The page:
Agracel Inc v. STS Group North America Inc et al

Filing 25

OPINION AND ORDER denying 20 Motion to Dismiss for Lack of Jurisdiction or to Transfer Venue. Signed by Honorable Henry M Herlong, Jr on 5/18/23.(arut)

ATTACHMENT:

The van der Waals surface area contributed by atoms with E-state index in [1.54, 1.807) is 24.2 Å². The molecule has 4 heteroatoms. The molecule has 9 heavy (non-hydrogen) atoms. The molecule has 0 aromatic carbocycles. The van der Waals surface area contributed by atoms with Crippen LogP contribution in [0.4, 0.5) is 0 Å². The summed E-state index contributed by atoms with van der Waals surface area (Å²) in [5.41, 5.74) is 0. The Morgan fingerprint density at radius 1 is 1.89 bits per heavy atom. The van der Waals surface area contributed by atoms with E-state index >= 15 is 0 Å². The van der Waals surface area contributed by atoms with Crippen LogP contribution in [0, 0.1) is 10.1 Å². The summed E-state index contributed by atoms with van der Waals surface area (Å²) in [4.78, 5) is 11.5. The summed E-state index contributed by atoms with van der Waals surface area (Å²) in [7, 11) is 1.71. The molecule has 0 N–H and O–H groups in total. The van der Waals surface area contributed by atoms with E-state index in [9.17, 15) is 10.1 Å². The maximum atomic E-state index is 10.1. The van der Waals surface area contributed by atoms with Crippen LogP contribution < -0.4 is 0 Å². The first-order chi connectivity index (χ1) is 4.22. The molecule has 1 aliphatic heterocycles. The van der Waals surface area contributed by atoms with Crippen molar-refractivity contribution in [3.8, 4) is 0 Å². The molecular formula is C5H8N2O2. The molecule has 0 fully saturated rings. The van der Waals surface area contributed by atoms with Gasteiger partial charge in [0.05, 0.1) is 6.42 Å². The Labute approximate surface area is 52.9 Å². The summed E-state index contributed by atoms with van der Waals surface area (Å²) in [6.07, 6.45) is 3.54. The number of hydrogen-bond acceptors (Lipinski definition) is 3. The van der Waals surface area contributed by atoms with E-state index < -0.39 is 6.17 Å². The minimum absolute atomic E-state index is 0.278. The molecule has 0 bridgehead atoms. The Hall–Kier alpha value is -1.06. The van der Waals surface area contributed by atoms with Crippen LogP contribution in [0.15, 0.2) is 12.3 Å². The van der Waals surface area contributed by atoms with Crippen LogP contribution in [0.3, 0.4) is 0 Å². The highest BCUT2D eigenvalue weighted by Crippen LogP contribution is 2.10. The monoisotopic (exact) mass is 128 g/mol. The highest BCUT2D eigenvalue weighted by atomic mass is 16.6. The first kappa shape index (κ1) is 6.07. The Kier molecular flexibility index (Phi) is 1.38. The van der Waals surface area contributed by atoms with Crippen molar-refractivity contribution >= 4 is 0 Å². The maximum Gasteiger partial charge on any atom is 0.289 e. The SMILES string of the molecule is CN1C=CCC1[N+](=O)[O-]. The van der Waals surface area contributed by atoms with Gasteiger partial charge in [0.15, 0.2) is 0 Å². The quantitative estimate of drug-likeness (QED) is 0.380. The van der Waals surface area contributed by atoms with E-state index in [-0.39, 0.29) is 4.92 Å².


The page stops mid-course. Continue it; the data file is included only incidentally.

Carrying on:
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6:22-cv-03203-HMH Date Filed 05/18/23 Entry Number 25 Page 1 of 16 IN THE UNITED STATES DISTRICT COURT FOR THE DISTRICT OF SOUTH CAROLINA GREENVILLE DIVISION Agracel, Inc., Plaintiff, vs. STS Group North America Inc. and STS Group AG, Defendants. ) ) ) ) ) ) ) ) ) ) C.A. No. 6:22-3203-HMH OPINION & ORDER Before the court is the motion to dismiss Plaintiff Agracel Inc.’s (“Agracel”) amended complaint under Federal Rule of Civil Procedure 12(b)(2) for lack of personal jurisdiction or, alternatively, to transfer venue pursuant to Federal Rule of Civil Procedure 12(b)(3) filed by Defendants STS Group North America Inc. (“STS, Inc.”) and STS Group AG (“STS AG”). For the reasons below, the court denies Defendants’ motion. I. Background According to the amended complaint, “Agracel is a fully integrated and self-managed real estate company that specializes in single-tenant, net-leased industrial properties, subject to long-term leases.” (Am. Compl. ¶ 7, ECF No. 11.) STS, Inc. supplies “plastic and composite parts for the automotive industry.” (Id. ¶ 8, ECF No. 11.) In September 2019, Agracel and STS, Inc. “began exploring a transaction whereby STS, Inc. would engage Agracel to develop and construct a new facility (the “Facility”) on a to-be-discovered property that was to be located in the Roanoke region of Virginia” (the “Project”). (Id. ¶ 9, ECF No. 11.) Agracel and STS, Inc. agreed to collaborate concerning the “design, development and construction of the Facility.” 1 6:22-cv-03203-HMH Date Filed 05/18/23 Entry Number 25 Page 2 of 16 (Id. ¶ 10, ECF No. 11.) The property would “be owned by Agracel and occupied by STS, Inc.” (Id. ¶ 9, ECF No. 11.) Agracel’s representatives engaged in the Project were largely located in its Greenville, South Carolina Southeast Region office, which hosted multiple meetings between Agracel and STS, Inc. during the parties’ negotiations. (Am. Compl. ¶ 11, ECF No. 11); (Resp. Opp’n Mot. Dismiss Ex. 1 (Jason Vaughn Decl. ¶¶ 11, 13-14), ECF No. 22.) Further, Agracel contends that Defendants conducted “other significant communications” with Agracel’s representatives in Greenville, South Carolina regarding the Facility. (Am. Compl. ¶ 11, ECF No. 11.) The Project was on hold between March 2020 and June 2021. (Id. ¶¶ 13-15, ECF No. 11.) STS, Inc. selected a site in Wythe County, Virginia (the “Property”) for the Facility on March 21, 2021. (Id. ¶ 16, ECF No. 11.) On November 22, 2021, STS, Inc. informed Agracel that it was ready to move forward with the Project. (Id. ¶ 22, ECF No. 11.) On December 28, 2021, Agracel and STS, Inc. entered into an indemnification agreement “wherein the parties agreed that Agracel would engage third parties to conduct [a] topographical survey, geotechnical analysis, environmental review, and due diligence for the Property and interim design and engineering services for the Facility.” (Id. ¶ 28, ECF No. 11.) Due to increasing construction costs, STS, Inc. later agreed to a redesign of the Facility in March 2022. (Am. Compl. ¶ 35, ECF No. 11.) On March 15, 2022, Agracel and STS, Inc. entered into a second indemnification agreement related to the design of the Facility. (Id. ¶ 36, ECF No. 11.) The next day, March 16, 2022, Agracel and STS, Inc. entered into a third indemnification agreement regarding Agracel’s procurement of roofing materials for the Facility. (Id. ¶ 37, ECF No. 11.) On April 19, 2022, Agracel and STS, Inc. entered into a fourth indemnification agreement for the joist and deck materials for the facility. (Id. ¶ 39, ECF No. 11.) 2 6:22-cv-03203-HMH Date Filed 05/18/23 Entry Number 25 Page 3 of 16 A few days later, on April 27, 2022, Agracel and STS, Inc. entered into a “Build to Suit” lease, and STS AG executed a guaranty for the lease. (Id. ¶¶ 9, 40, 42, ECF No. 11.) Agracel alleges that costs for the Project substantially increased due to certain issues, which resulted in a cost increase of $12,117,500.00 more than its previous estimate. (Am. Compl. ¶ 52, ECF No. 11.) However, on June 14, 2022, “STS, Inc. advised Agracel that the Facility would have to be built for $25,000,000.00.” (Id. ¶ 53, ECF No. 11.) Agracel submits that, even though it has proposed several options to bring the Facility within the $25,000,000 budget, STS, Inc. has not responded. (Id. ¶¶ 53-54, ECF No. 11.) Agracel and STS, Inc. have been unable to agree on “Final Plans for the Facility as required by the Lease.” (Id. ¶ 55, ECF No. 11.) On September 20, 2022, Agracel filed a complaint asserting claims for breach of the lease and indemnification agreements against STS, Inc., breach of guaranty as to STS AG, and an alternative claim for declaratory judgment against both Defendants. (Compl., ECF No. 1.) After obtaining an extension of time to serve the complaint, Agracel filed an amended complaint on February 8, 2023. (Am. Compl., ECF No. 11.) In the amended complaint, Agracel alleges as follows: Despite notice of default and an opportunity to cure having been provided by Agracel to STS, Inc., STS, Inc. has failed and refused and continues to fail and refuse[ ] to perform its obligations under the Lease and, therefore, breached and is in default of its contractual obligations under the Lease in the following respects: (a) Failing to work in good faith to resolve any proposed changes or modifications to the 70% plans submitted in accordance with Section 2(c)(ii) of the Work Letter . . . .; (b) Failing to work with Agracel so that Agracel can make adjustments to the 70% Plans through value engineering and/or scope reduction to meet any budgetary requirements of STS, Inc. in accordance with Section 3(d) of the Work Letter; (c) Failing to use good faith efforts to work with Agracel to revise the 70% Plans such that the work done in accordance with such plans can be completed within a budget of $25,000,000.00; and 3 6:22-cv-03203-HMH Date Filed 05/18/23 Entry Number 25 Page 4 of 16 (d) Failing to agree to increase the budget for the Project such that the Facility can be completed in accordance with the 70% Plans submitted . . . . (Id. ¶ 62, ECF No. 11.) Further, Agracel alleges that STS AG breached the lease guaranty, which “guaranteed full and complete payment of all amounts owed by STS, Inc. under the Lease and Indemnification Agreements, including attorneys’ fees, and other costs and expenses incurred by Agracel.” (Am. Compl. ¶ 67, ECF No. 11.). In addition, Agracel submits that STS, Inc. has failed “to perform [its] obligations under the Indemnification Agreements.” (Id. ¶ 75, ECF No. 11.) On April 17, 2023, Defendants filed the instant motion to dismiss. (Mot. Dismiss, ECF No. 20.) Agracel filed a response in opposition on May 1, 2023. (Resp. Opp’n Mot. Dismiss, ECF No. 22). Defendants replied on May 8, 2023. (Reply, ECF No. 23). This matter is now ripe for decision.1 II. Discussion Defendants move to dismiss Agracel’s amended complaint for lack of personal jurisdiction and improper venue, or alternatively, to transfer venue to either the Eastern District of Michigan or the Western District of Virginia pursuant to 28 U.S.C. § 1404(a). (Mot. Dismiss, ECF No. 20.) A. Personal Jurisdiction Federal Rule of Civil Procedure 12(b)(2) allows a defendant to move to dismiss a complaint for lack of personal jurisdiction. “[W]hen the court addresses the personal jurisdiction question by reviewing only the parties’ motion papers, affidavits attached to the 1 Under Local Rule of Civil Procedure 7.08, the court may decide motions without a hearing. 4 6:22-cv-03203-HMH Date Filed 05/18/23 Entry Number 25 Page 5 of 16 motion, supporting legal memoranda, and the allegations in the complaint, a plaintiff need only make a prima facie showing of personal jurisdiction to survive the jurisdictional challenge.” Grayson v. Anderson, 816 F.3d 262, 268 (4th Cir. 2016). In deciding whether the plaintiff has made such showing, “the court must construe all relevant pleading allegations in the light most favorable to the plaintiff, assume credibility, and draw the most favorable inferences for the existence of jurisdiction.” Combs v. Bakker, 886 F.2d 673, 676 (4th Cir. 1989). The court will not, however, “credit conclusory allegations or draw farfetched inferences.” Sonoco Prods. Co. v. ACE INA Ins., 877 F. Supp. 2d 398, 405 (D.S.C. 2012) (quoting Masselli & Lane, PC v. Miller & Schuh, PA, No. 99-2440, 2000 WL 691100, at *1 (4th Cir. 2000) (unpublished)). Broadly speaking, personal jurisdiction refers to “the court’s power to exercise control over the parties.” Leroy v. Great W. United Corp., 443 U.S. 173, 180 (1979). A federal court may exercise personal jurisdiction over a nonresident defendant if (1) the forum state’s long-arm statute authorizes the exercise of jurisdiction and (2) the exercise of jurisdiction comports with the Due Process Clause of the Fourteenth Amendment. Ellicott Mach. Corp. v. John Holland Party Ltd., 995 F.2d 474, 477 (4th Cir. 1993). Where, as here, the forum state’s long-arm statute extends to the limits of federal due process, the two-part inquiry collapses into one: whether the court’s exercise of personal jurisdiction satisfies the Fourteenth Amendment’s Due Process Clause. Foster v. Arletty 3 SARL, 278 F.3d 409, 414 (4th Cir. 2002). The Fourteenth Amendment prevents a federal court from exercising jurisdiction unless the defendant has “such ‘contacts’ with the forum State that ‘the maintenance of the suit’ is ‘reasonable’ . . . and ‘does not offend traditional notions of fair play and substantial justice.’” Ford Motor Co. v. Mont. Eighth Jud. Dist. Ct., 141 S. Ct. 1017, 1024 (2021) (quoting Int’l Shoe Co. v. Washington, 326 5 6:22-cv-03203-HMH Date Filed 05/18/23 Entry Number 25 Page 6 of 16 U.S. 310, 316-17 (1945)). The Supreme Court has recognized two types of personal jurisdiction: general and specific. Id. General jurisdiction attaches when a defendant’s connections with the forum “are so continuous and systematic as to render them essentially at home in the forum State.” BNSF Ry. Co. v. Tyrrell, 581 U.S. 402, 413 (2017) (internal quotation marks omitted). Save for the “exceptional case,” a corporate defendant is “at home” only in its “place of incorporation and principal place of business.” Daimler AG v. Bauman, 571 U.S. 117, 137, 139 n.19 (2014). Both STS, Inc. and STS AG maintain their principal place of business in Michigan. (Mot. Dismiss Ex. 1 (Buniato Decl. ¶¶ 4, 6), ECF No. 20-1.) Further, STS, Inc. is incorporated in Delaware, and STS AG is a German company. (Id. Ex. 1 (Buniato Decl. ¶¶ 4, 6), ECF No. 20-1.) As a result, neither Defendant is subject to general jurisdiction in South Carolina. The second type of personal jurisdiction – specific jurisdiction – exists when a case “aris[es] out of or relate[s] to the defendant's contacts with the forum.” Helicopteros Nacionales de Colombia, S.A. v. Hall, 466 U.S. 408, 414 n. 8 (1984). To determine whether specific jurisdiction exists, courts in the Fourth Circuit consider “(1) the extent to which the defendant has purposefully availed itself of the privilege of conducting activities in the state; (2) whether the plaintiff’s claims arise out of those activities directed at the state; and (3) whether the exercise of personal jurisdiction would be constitutionally ‘reasonable.’” Carefirst of Md., Inc. v. Carefirst Pregnancy Ctrs., Inc., 334 F.3d 390, 397 (4th Cir. 2003) (quoting ALS Scan, Inc. v. Digital Serv. Consultants, Inc., 293 F.3d 707, 711-12 (4th Cir. 2002)). “The plaintiff must prevail on each prong.” Perdue Foods LLC v. BRF S.A., 814 F.3d 185, 189 (4th Cir. 2016). For the first prong, a defendant has purposefully availed itself of the benefits and protections of the forum state’s law if “the defendant deliberately has engaged in significant 6 6:22-cv-03203-HMH Date Filed 05/18/23 Entry Number 25 Page 7 of 16 activities within [the forum]” or “has created continuing obligations between [itself] and residents of the forum.” Burger King Corp. v. Rudzewicz, 471 U.S. 462, 475-76 (1985) (internal quotation marks omitted). This purposeful-availment standard “ensures that a defendant will not be haled into a jurisdiction solely as a result of random, fortuitous, or attenuated contacts,” or due to “the unilateral activity of another party or a third person.” Id. at 475 (internal quotation marks omitted). The Fourth Circuit has enumerated several nonexclusive factors to consider when evaluating the first prong, including: [1] whether the defendant maintains offices or agents in the forum state; [2] whether the defendant owns property in the forum state; [3] whether the defendant reached into the forum state to solicit or initiate business; [4] whether the defendant deliberately engaged in significant or long-term business activities in the forum state; [5] whether the parties contractually agreed that the law of the forum state would govern disputes; [6] whether the defendant made in-person contact with the resident of the forum in the forum state regarding the business relationship; [7] the nature, quality and extent of the parties' communications about the business being transacted; and [8] whether the performance of contractual duties was to occur within the forum. Consulting Eng’rs Corp. v. Geometric Ltd., 561 F.3d 273, 278 (4th Cir. 2009) (citations and formatting omitted). For the second prong – whether the plaintiff’s claims arise out of or relate to the defendant’s activities directed at the forum – “there must be an affiliation between the forum and the underlying controversy, principally, [an] activity or an occurrence that takes place in the forum State.” Bristol-Myers Squibb Co. v. Super. Ct. of Cal., 582 U.S. 255, 262 (2017) (internal quotation marks omitted and alteration in original). “When there is no such connection, specific jurisdiction is lacking regardless of the extent of a defendant’s unconnected activities in the State.” Id. At the final prong, the court considers whether the exercise of jurisdiction “would comport with ‘fair play and substantial justice.’” Burger King, 471 U.S. at 476 (quoting Int’l 7 6:22-cv-03203-HMH Date Filed 05/18/23 Entry Number 25 Page 8 of 16 Shoe, 326 U.S. at 320). In doing so, the court weighs “the burden on the defendant, the forum State’s interest in adjudicating the dispute, the plaintiff’s interest in obtaining convenient and effective relief, the interstate judicial system’s interest in obtaining the most efficient resolution of controversies, and the shared interest of the several States in furthering fundamental substantive social policies.” Christian Sci. Bd. of Dirs. of the First Church of Christ, Scientist v. Nolan, 259 F.3d 209, 217 (4th Cir. 2001) (quoting Burger King, 471 U.S. at 477). Applying these principles, that court finds that Agracel has established a prima facie case that Defendants are subject to personal jurisdiction in South Carolina. Defendants have submitted the affidavit of Alberto Buniato (“Buniato”), CEO of STS AG, stating that STS, Inc. had a one-day meeting in Greenville, South Carolina on June 1, 2022, with one STS, Inc. representative. (Mot. Dismiss Ex. 1 (Buniato Aff. ¶ 15), ECF No. 20-1.) Otherwise, Buniato represents that Defendants’ contacts with Agracel in South Carolina “were through email, telephone, or other electronic means” from Troy, Michigan. (Id. Ex. 1 (Buniato Aff. ¶¶ 17, 18), ECF No. 20-1.) Further, Buniato avers that all of the relevant contract agreements were “negotiated, drafted, and executed” by Defendants in Michigan. (Id. Ex. 1 (Buniato Aff. ¶ 12), ECF No. 20-1.) Agracel has submitted the declaration of Jason Vaughn (“Vaughn”), its Regional Business Director for the Southeast Region, which covers North Carolina, South Carolina, Georgia, and Virginia. (Resp. Opp’n Mot. Dismiss Ex. 1 (Vaughn Decl. ¶ 3), ECF No. 22-1.) Contrary to Defendants’ assertions, Vaughn states that STS, Inc. made multiple visits to South Carolina concerning the Project. (Id. Ex. 1 (Vaughn Decl. ¶ 11), ECF No. 22-1.) The court must “assume the credibility of [Agracel’s] version of the facts, and . . . construe any conflicting facts in the parties’ affidavits and declarations in the light most favorable to [Agracel].” 8 6:22-cv-03203-HMH Date Filed 05/18/23 Entry Number 25 Page 9 of 16 Universal Leather, LLC v. Koro AR, S.A., 773 F.3d 553, 560 (4th Cir. 2014). Specifically, Agracel alleges that Chip Vogel (“Vogel”), whose email signature block identified him as “Vice President of Operations - STS USA, STS Group AG,” and who was in charge of the project for STS, Inc. and STS AG, traveled to Greenville, South Carolina on March 12, 2021, for a one-day meeting to tour other recently completed projects. (Id. 3 & Ex. 1 (Vaughn Decl. ¶ 11(a)), ECF Nos. 22 & 22-1.) After STS, Inc. requested another meeting, Vogel traveled to Greenville, South Carolina a second time for three more days of meetings (March 24-26, 2021) regarding “Project specifications, financials, and plans for next steps.” (Id. Ex. 1 (Vaughn Decl. ¶ 11), ECF No. 22-1.) Vaughn submits that in addition to Vogel, the following people representing STS, Inc. and STS AG were present via videoconference: • Eric Morovan, VP Research and Development, STS Group AG; • George Xu, Business Development NA, STS Group AG; • Thierry Chirol, Technologies Manager, STS Composites France; and • Richard Paul, CFO Business Group STS Plastics chez STS Group AG. (Id. 11 & Ex. 1 (Vaughn Decl. ¶ 11(b)), ECF Nos. 22 & 22-1.) Lastly, Agracel alleges that in June 2022, another meeting was held in Greenville, South Carolina at the request of Flavio Stedile, Jr. (“Stedile”), “Chief Operating Officer – USA for Adler Pelzer Group, on behalf of ‘STS/APG.’”2 (Id. 4 & Ex. 1 (Vaughn Decl. ¶ 11(c)), ECF No. 22-1.) Agracel submits that Adler Pelzer Group acquired part of STS AG in 2021. (Resp. Opp’n Mot. Dismiss 4, Ex. B (Press Release), ECF Nos. 22, 22-2.) In addition, Vaughn states that STS frequently sent emails to Agracel personnel located in South Carolina and initiated telephone calls with Agracel personnel in Greenville, South Carolina, including a call from Mr. Buniato to Richard Blackwell, VP of Real Estate in 2 Defendants agree that this meeting was on behalf of STS, Inc. (Mot. Dismiss Ex. 1 (Buniato Aff. ¶ 15), ECF No. 20-1.) 9 6:22-cv-03203-HMH Date Filed 05/18/23 Entry Number 25 Page 10 of 16 Agracel’s Greenville, South Carolina office. Additionally, meetings were conducted via videoconference, where Agracel personnel attended from Agracel’s South Carolina office. (Id. Ex. 1 (Vaughn Decl. ¶ 12), ECF No. 22-1.) Agracel submits that its work on the Project was primarily managed and coordinated by Agracel personnel in Greenville, South Carolina. (Id. Ex. 1 (Vaughn Decl. ¶ 13), ECF No. 22-1.) Agracel further submits that three of the four indemnification agreements and the lease executed by STS, Inc., as well as the lease guaranty executed by STS AG, were drafted by Agracel in Greenville, South Carolina. (Id. Ex. 1 (Vaughn Decl. ¶¶ 15-16), ECF No. 22-1.) Based on the foregoing, Agracel has sufficiently alleged jurisdictional facts to show that STS, Inc. deliberately engaged in significant business activities in South Carolina concerning the Project. As for STS AG, it argues that its execution of the guaranty containing a Virginia choice-of-law provision is insufficient to subject it to personal jurisdiction in South Carolina. (Reply 3, ECF No. 23). STS AG is correct that “the mere execution of a guaranty does not invariably subject one to personal jurisdiction in a foreign forum.” State Bank of Alleghenies v. Hudnall, No. 94-1809, 1995 WL 469445, at *2 (4th Cir. Aug. 9, 1995) (unpublished). However, the court finds that the “nature and level of” STS AG’s contacts with South Carolina are sufficient to establish purposeful availment at this stage. Id. Agracel has submitted evidence that STS AG did more than just execute a guaranty: STS AG’s representatives participated in three days of meetings in March 2021 with Agracel representatives located in South Carolina via video conference and had other significant contacts with Agracel throughout the Project. Further, Vogel’s email signature block reflects that he was affiliated with both STS, Inc. and STS AG, and Agracel submits that Vogel was in charge of the project for both 10 6:22-cv-03203-HMH Date Filed 05/18/23 Entry Number 25 Page 11 of 16 Defendants. This is evidence that, at a minimum, Vogel was an apparent agent of STS AG when he traveled to South Carolina on multiple occasions to meet with Agracel representatives.3 See State Bank of Alleghenies, 1995 WL 469445, at *2 (finding defendant who executed guaranty subject to personal jurisdiction where defendant “acted with at least apparent authority” for the party on whose behalf the guaranty was executed); CresCom Bank v. Terry, No. 2:12-cv-00063-PMD, 2012 WL 3115929, at *3 (D.S.C. July 31, 2012) (unpublished). Defendants’ contacts with South Carolina related to the Project cannot be described as random or fortuitous. Tire Eng’g & Distrib., LLC v. Shandong Linglong Rubber Co., 682 F.3d 292, 302 (4th Cir. 2012) (“We have found purposeful availment where a defendant substantially collaborated with a forum resident and that joint enterprise constituted an integral element of the dispute.”) Defendants contend that “STS[,] Inc. and Agracel’s relationship was not a joint enterprise to conduct business in the State of South Carolina.” (Reply 5, ECF No. 23.) This argument misses the mark. Agracel has submitted prima facie evidence that Defendants collaborated extensively with Agracel representatives in South Carolina, as evidenced by the multiple in-person visits that Defendants’ agents or apparent agents made to Greenville, South 3 “A party asserting agency as a basis of liability must prove the existence of the agency, and the agency must be clearly established by the facts.” Frasier v. Palmetto Homes of Florence, Inc., 473 S.E.2d 865, 867 (S.C. Ct. App.1996) “Under South Carolina law, [t]he elements which must be proven to establish apparent agency are: (1) that the purported principal consciously or impliedly represented another to be his agent; (2) that there was a reliance upon the representation; and (3) that there was a change of position to the relying party’s detriment.” Froneberger v. Smith, 748 S.E.2d 625, 630 (S.C. Ct. App.2013) (citing to Graves v. Serbin Farms, Inc., 409 S.E.2d 769, 771 (1991)). “Apparent authority to do an act is created as to a third person by written or spoken words or any other conduct of the principal which, reasonably interpreted, causes the third person to believe the principal consents to have the act done on his behalf by the person purporting to act for him.” Id. (citing to Frasier, 473 S.E.2d at 867–68.) “Either the principal must intend to cause the third person to believe that the agent is authorized to act for him, or he should realize that his conduct is likely to create such belief.” Frazier, 473 S.E.2d at 868. 11 6:22-cv-03203-HMH Date Filed 05/18/23 Entry Number 25 Page 12 of 16 Carolina in connection with the Project. See e.g., Grayson Consulting, Inc. v. Cathcart, No. 2:07-CV-00593-DCN, 2013 WL 6490175, at *5 (D.S.C. Dec. 10, 2013) (finding purposeful availment where, even though the defendant “maintain[ed] neither an office nor an agent in South Carolina and own[ed] no property in the state,” it “frequently corresponded” with a South Carolina-based accountant “regarding business transactions . . . implicated in [the] litigation,” traveled to South Carolina to meet with the accountant, and communicated directly with executives of the company for which he worked). Based on the foregoing, the court finds that, under the prima facie evidence standard, Agracel has sufficiently satisfied its burden of showing that Defendants have purposefully availed themselves of the benefits and protections of South Carolina’s laws. Next, with respect to the second prong, Agracel’s claims plainly arise out of or relate to Defendants’ contacts with South Carolina. Lastly, the exercise of personal jurisdiction comports with “fair play and substantial justice.” Burger King, 471 U.S. at 476 (quoting Int’l Shoe, 326 U.S. at 320). The reasonableness prong “protects a party from litigation so gravely difficult and inconvenient that the party unfairly is at a severe disadvantage in comparison to its opponent.” ESAB Grp., Inc. v. Zurich Ins. PLC, 685 F.3d 376, 392 (4th Cir. 2012). Defendants have failed to show that litigating in South Carolina would be unduly burdensome. Defendants engaged Agracel and repeatedly traveled to South Carolina to meet with Agracel representatives regarding this Project. In addition, while Michigan has an interest in this controversy given that STS, Inc. has its principal place of business in Troy, Michigan, South Carolina has an equal, if not greater, interest in this litigation given that Agracel’s Southeast Region office that performed substantial work on the Project is located in Greenville, South Carolina. 12 6:22-cv-03203-HMH Date Filed 05/18/23 Entry Number 25 Page 13 of 16 In sum, looking at the evidence in the light most favorable to the non-moving party, Agracel has made a prima facie showing of personal jurisdiction over Defendants. Defendants’ motion to dismiss for lack of personal jurisdiction is therefore denied. B. Improper Venue Defendants also move to dismiss pursuant to Rule 12(b)(3) of the Federal Rules of Civil Procedure, arguing that this District is an improper venue under 28 U.S.C. § 1391(b)(2). “When a defendant objects to venue under Rule 12(b)(3), plaintiff bears the burden of establishing that venue is proper.” Motley Rice, LLC v. Baldwin & Baldwin, LLP, 518 F. Supp. 2d 688, 691 (D.S.C. 2007). In the absence of an evidentiary hearing, “the plaintiff need only make a prima facie showing that venue is proper.” Stone v. Wells Fargo Bank, N.A., 361 F. Supp. 3d 539, 549 (D. Md. 2019). “In assessing whether there has been a prima facie venue showing, [the court views] the facts in the light most favorable to the plaintiff,” Aggarao v. MOL Ship Mgmt. Co., 675 F.3d 355, 366 (4th Cir. 2012), and may “freely consider evidence outside the pleadings,” Sucampo Pharmaceuticals, Inc. v. Astellas Pharm., Inc., 471 F.3d 544, 550 (4th Cir. 2006). Agracel asserts that venue is proper in this District under § 1391(b)(2), which states that “[a] civil action may be brought in . . . a judicial district in which a substantial part of the events or omissions giving rise to the claim occurred, or a substantial part of property that is the subject of the action is situated.” Notably, § 1391(b)(2) does not require venue “in the district where the most substantial portion of the events occurred, nor does it require a [party] to establish that every event that supports an element of a claim occurred in the district where venue is sought.” Modaressi v. Vedadi, 441 F. Supp. 2d 51, 57 (D.D.C. 2006) (emphasis in original). In fact, “‘[v]enue may be proper even if a greater part of the events giving rise to a claim happened in 13 6:22-cv-03203-HMH Date Filed 05/18/23 Entry Number 25 Page 14 of 16 another forum.’” Wenzel v. Knight, No. 3:14CV432, 2015 WL 222179, at *1 (E.D. Va. Jan. 14, 2015) (unpublished) (quoting City of New York v. Cyco.Net, Inc., 383 F. Supp. 2d 526, 543 (S.D.N.Y. 2005)). As set forth above, substantial events giving rise to the claims in this case occurred in South Carolina, thereby rendering venue in this district proper. Accordingly, Defendants’ motion to dismiss for improper venue is denied. C. Transfer Venue Lastly, Defendants move to transfer the case to the Eastern District of Michigan or, in the alternative, the Western District of Virginia pursuant to 28 U.S.C. § 1404(a). Section 1404(a) provides: “For the convenience of parties and witnesses, in the interest of justice, a district court may transfer any civil action to any other district or division where it might have been brought.” Whether a case should be transferred to an alternative venue rests within the sound discretion of the district court. In re Ralston Purina Co., 726 F.2d 1002, 1005 (4th Cir. 1984). A motion to transfer venue requires the court to engage in an “individualized case-bycase consideration of convenience and fairness.” Stewart Org., Inc. v. Ricoh Corp., 487 U.S. 22, 29 (1988). When undertaking this individualized analysis, courts weigh the following factors: (1) the ease of access to the sources of proof; (2) the convenience of the parties and witnesses; (3) the cost of obtaining the attendance of the witnesses; (4) the availability of compulsory process; (5) the possibility of a view by the jury; (6) the interest in having local controversies decided at home; and (7) the interests of justice. Landers v. Dawson Constr. Plant, Ltd., Nos. 98-2709, 98-2763, 1999 WL 991419, at *2 (4th Cir. Nov. 2, 1999) (unpublished). Generally, a plaintiff’s choice of forum will not be disturbed lightly; a defendant has a heavy burden when it moves to transfer a venue properly selected by the plaintiff. Phillips v. S. Gumpert Co., 627 F. Supp. 725, 726-27 (W.D.N.C. 1986). This 14 6:22-cv-03203-HMH Date Filed 05/18/23 Entry Number 25 Page 15 of 16 burden, however, is relaxed when the “plaintiff sues in a forum which has no discernible connection with the controversy.” DeLay & Daniels, Inc. v. Allen M. Campbell Co., 71 F.R.D. 368, 371 (D.S.C. 1976). Moreover, transfer of venue is inappropriate if the transfer merely shifts the burdens of litigation from one party to the other. See id. at 372. Defendants submit that this case should be transferred to Eastern District of Michigan because it is more convenient for them and provides easy access to evidence relevant to the dispute. (Mem. Supp. Mot. Dismiss 19, ECF No. 20-2.) In this case, the first factor does not favor transfer since the sources of proof and witnesses are located in Michigan, South Carolina, and Virginia. Next, although Michigan may be a more convenient forum for Defendants, South Carolina – Agracel’s chosen forum – is more convenient to Agracel. A plaintiff’s “choice of venue is entitled to substantial weight in determining whether transfer is appropriate,” Trustees of the Plumbers and Pipefitters National Pension Fund v. Plumbing Service, Inc., 791 F.3d 436, 444 (4th Cir. 2015), “especially where the chosen forum . . . bears a substantial relation to the cause of action,” Heinz Kettler GMBH & Co. v. Razor USA, LLC, 750 F. Supp. 2d 660, 667 (E.D. Va. 2010). As set forth more fully above, South Carolina bears a substantial relation to the claims raised in this case. Agracel submits that it largely designed and executed the Project through its representatives located at its Southeast Office in Greenville, South Carolina, and that Defendants’ representatives traveled on multiple occasions to South Carolina for meetings specifically concerning the Project. (Resp. Opp’n Mot. Dismiss Ex. 1 (Vaughn Decl. ¶¶ 11, 13-14), ECF No. 22-1.) Finally, Defendants do not address the availability of compulsory process or the cost of obtaining witness attendance factors. 15 6:22-cv-03203-HMH Date Filed 05/18/23 Entry Number 25 Page 16 of 16 At bottom, having considered all of the factors, transferring this case to the Eastern District of Michigan would result in shifting the burden from one party to another, which is an improper basis to transfer venue under § 1404(a). Alternatively, Defendants argue that the case should be transferred to the Western District of Virginia because (1) the Property and improvements are located in Virginia, (2) Virginia is a bit closer to Michigan than South Carolina, (3) Virginia law would apply to the lease guaranty and quality of construction issues, and (4) certain unidentified, nonparty witnesses are located in Virginia. (Mem. Supp. Mot. Dismiss 21, ECF No. 20.) However, the Western District of Virginia, the location of the Facility, would be less convenient for all parties in this contract dispute, as Agracel’s party witnesses, Defendants’ party witnesses, and the documentary evidence are located outside of Virginia. Moreover, Defendants have raised no argument that a jury view of the Property would be needed. After weighing the applicable § 1404(a) factors, the court finds that Defendants have failed to meet the heavy burden of showing that Agracel’s choice of forum should be disturbed. Thus, Defendants’ motion to transfer venue is denied. It is therefore ORDERED that Defendants’ motion to dismiss, or, alternatively, to transfer venue, document number 20, is denied. IT IS SO ORDERED. s/Henry M. Herlong, Jr. Senior United States District Judge Greenville, South Carolina May 18, 2023 16